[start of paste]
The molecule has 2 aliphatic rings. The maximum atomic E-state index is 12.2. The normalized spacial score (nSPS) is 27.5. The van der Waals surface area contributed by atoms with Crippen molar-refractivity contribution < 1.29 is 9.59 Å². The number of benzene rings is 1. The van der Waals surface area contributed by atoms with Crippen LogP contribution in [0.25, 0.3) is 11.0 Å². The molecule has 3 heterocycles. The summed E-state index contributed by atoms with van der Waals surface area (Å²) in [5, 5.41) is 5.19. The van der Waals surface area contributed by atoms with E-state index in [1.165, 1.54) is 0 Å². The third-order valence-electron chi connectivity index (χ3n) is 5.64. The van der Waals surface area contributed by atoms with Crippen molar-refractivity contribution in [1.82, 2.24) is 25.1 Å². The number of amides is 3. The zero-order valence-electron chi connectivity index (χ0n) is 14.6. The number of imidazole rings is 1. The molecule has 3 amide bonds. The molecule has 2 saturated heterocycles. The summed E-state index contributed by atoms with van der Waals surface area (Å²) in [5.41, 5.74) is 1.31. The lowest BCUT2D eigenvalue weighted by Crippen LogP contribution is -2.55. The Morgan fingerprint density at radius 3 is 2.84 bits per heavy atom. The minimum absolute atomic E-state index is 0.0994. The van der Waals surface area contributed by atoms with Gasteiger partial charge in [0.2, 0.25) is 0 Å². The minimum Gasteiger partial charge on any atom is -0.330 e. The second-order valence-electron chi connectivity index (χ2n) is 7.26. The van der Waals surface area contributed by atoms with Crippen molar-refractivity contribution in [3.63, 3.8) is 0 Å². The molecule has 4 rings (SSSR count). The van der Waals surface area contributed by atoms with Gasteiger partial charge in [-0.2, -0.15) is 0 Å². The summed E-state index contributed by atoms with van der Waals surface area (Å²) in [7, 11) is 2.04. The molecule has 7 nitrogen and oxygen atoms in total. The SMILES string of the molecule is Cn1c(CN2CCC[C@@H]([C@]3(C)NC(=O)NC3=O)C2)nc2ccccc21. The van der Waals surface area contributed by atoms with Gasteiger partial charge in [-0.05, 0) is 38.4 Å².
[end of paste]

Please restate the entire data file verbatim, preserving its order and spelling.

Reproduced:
The molecule has 2 aliphatic rings. The maximum atomic E-state index is 12.2. The normalized spacial score (nSPS) is 27.5. The van der Waals surface area contributed by atoms with Crippen molar-refractivity contribution < 1.29 is 9.59 Å². The number of benzene rings is 1. The van der Waals surface area contributed by atoms with Crippen LogP contribution in [0.25, 0.3) is 11.0 Å². The molecule has 3 heterocycles. The summed E-state index contributed by atoms with van der Waals surface area (Å²) in [5, 5.41) is 5.19. The van der Waals surface area contributed by atoms with E-state index in [1.165, 1.54) is 0 Å². The third-order valence-electron chi connectivity index (χ3n) is 5.64. The van der Waals surface area contributed by atoms with Crippen molar-refractivity contribution in [1.82, 2.24) is 25.1 Å². The number of amides is 3. The zero-order valence-electron chi connectivity index (χ0n) is 14.6. The number of imidazole rings is 1. The molecule has 3 amide bonds. The molecule has 2 saturated heterocycles. The summed E-state index contributed by atoms with van der Waals surface area (Å²) in [5.41, 5.74) is 1.31. The lowest BCUT2D eigenvalue weighted by Crippen LogP contribution is -2.55. The Morgan fingerprint density at radius 3 is 2.84 bits per heavy atom. The minimum absolute atomic E-state index is 0.0994. The van der Waals surface area contributed by atoms with Gasteiger partial charge in [0.2, 0.25) is 0 Å². The minimum Gasteiger partial charge on any atom is -0.330 e. The second-order valence-electron chi connectivity index (χ2n) is 7.26. The van der Waals surface area contributed by atoms with Crippen molar-refractivity contribution in [3.63, 3.8) is 0 Å². The molecule has 4 rings (SSSR count). The van der Waals surface area contributed by atoms with Gasteiger partial charge in [-0.2, -0.15) is 0 Å². The summed E-state index contributed by atoms with van der Waals surface area (Å²) in [7, 11) is 2.04. The molecule has 7 nitrogen and oxygen atoms in total. The SMILES string of the molecule is Cn1c(CN2CCC[C@@H]([C@]3(C)NC(=O)NC3=O)C2)nc2ccccc21. The van der Waals surface area contributed by atoms with Gasteiger partial charge in [-0.05, 0) is 38.4 Å².